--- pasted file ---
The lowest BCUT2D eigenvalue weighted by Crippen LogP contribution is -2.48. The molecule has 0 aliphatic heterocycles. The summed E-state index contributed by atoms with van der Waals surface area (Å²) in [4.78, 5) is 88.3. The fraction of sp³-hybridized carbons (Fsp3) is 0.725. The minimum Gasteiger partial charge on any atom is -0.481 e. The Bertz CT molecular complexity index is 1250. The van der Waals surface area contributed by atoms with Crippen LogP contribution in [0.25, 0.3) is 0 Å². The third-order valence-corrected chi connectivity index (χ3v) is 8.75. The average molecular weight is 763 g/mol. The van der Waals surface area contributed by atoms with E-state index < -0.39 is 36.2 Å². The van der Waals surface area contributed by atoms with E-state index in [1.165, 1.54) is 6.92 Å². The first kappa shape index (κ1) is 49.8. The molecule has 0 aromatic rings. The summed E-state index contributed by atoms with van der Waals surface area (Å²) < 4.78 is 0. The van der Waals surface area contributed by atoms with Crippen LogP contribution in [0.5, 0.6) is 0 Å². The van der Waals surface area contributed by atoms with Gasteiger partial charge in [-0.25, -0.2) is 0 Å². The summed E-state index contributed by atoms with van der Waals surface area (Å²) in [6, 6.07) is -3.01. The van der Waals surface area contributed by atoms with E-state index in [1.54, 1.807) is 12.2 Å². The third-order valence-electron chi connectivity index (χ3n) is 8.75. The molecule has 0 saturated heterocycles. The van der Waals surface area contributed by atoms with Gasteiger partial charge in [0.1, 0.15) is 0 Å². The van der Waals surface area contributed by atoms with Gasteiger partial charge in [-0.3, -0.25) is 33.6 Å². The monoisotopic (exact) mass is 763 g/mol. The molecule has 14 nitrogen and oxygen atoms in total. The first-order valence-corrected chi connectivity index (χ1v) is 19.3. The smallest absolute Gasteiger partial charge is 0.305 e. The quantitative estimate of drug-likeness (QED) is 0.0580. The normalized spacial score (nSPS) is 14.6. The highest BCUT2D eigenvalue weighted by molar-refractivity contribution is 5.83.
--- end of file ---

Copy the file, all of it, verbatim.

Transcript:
The lowest BCUT2D eigenvalue weighted by Crippen LogP contribution is -2.48. The molecule has 0 aliphatic heterocycles. The summed E-state index contributed by atoms with van der Waals surface area (Å²) in [4.78, 5) is 88.3. The fraction of sp³-hybridized carbons (Fsp3) is 0.725. The minimum Gasteiger partial charge on any atom is -0.481 e. The Bertz CT molecular complexity index is 1250. The van der Waals surface area contributed by atoms with Crippen LogP contribution in [0.25, 0.3) is 0 Å². The third-order valence-corrected chi connectivity index (χ3v) is 8.75. The average molecular weight is 763 g/mol. The van der Waals surface area contributed by atoms with E-state index < -0.39 is 36.2 Å². The van der Waals surface area contributed by atoms with E-state index in [1.165, 1.54) is 6.92 Å². The first kappa shape index (κ1) is 49.8. The molecule has 0 aromatic rings. The summed E-state index contributed by atoms with van der Waals surface area (Å²) < 4.78 is 0. The van der Waals surface area contributed by atoms with Crippen LogP contribution in [0.5, 0.6) is 0 Å². The van der Waals surface area contributed by atoms with Gasteiger partial charge in [-0.25, -0.2) is 0 Å². The summed E-state index contributed by atoms with van der Waals surface area (Å²) in [6, 6.07) is -3.01. The van der Waals surface area contributed by atoms with E-state index in [1.54, 1.807) is 12.2 Å². The third-order valence-electron chi connectivity index (χ3n) is 8.75. The molecule has 0 saturated heterocycles. The van der Waals surface area contributed by atoms with Gasteiger partial charge in [0.1, 0.15) is 0 Å². The van der Waals surface area contributed by atoms with Gasteiger partial charge in [-0.3, -0.25) is 33.6 Å². The monoisotopic (exact) mass is 763 g/mol. The molecule has 14 nitrogen and oxygen atoms in total. The first-order valence-corrected chi connectivity index (χ1v) is 19.3. The smallest absolute Gasteiger partial charge is 0.305 e. The quantitative estimate of drug-likeness (QED) is 0.0580. The normalized spacial score (nSPS) is 14.6. The highest BCUT2D eigenvalue weighted by molar-refractivity contribution is 5.83.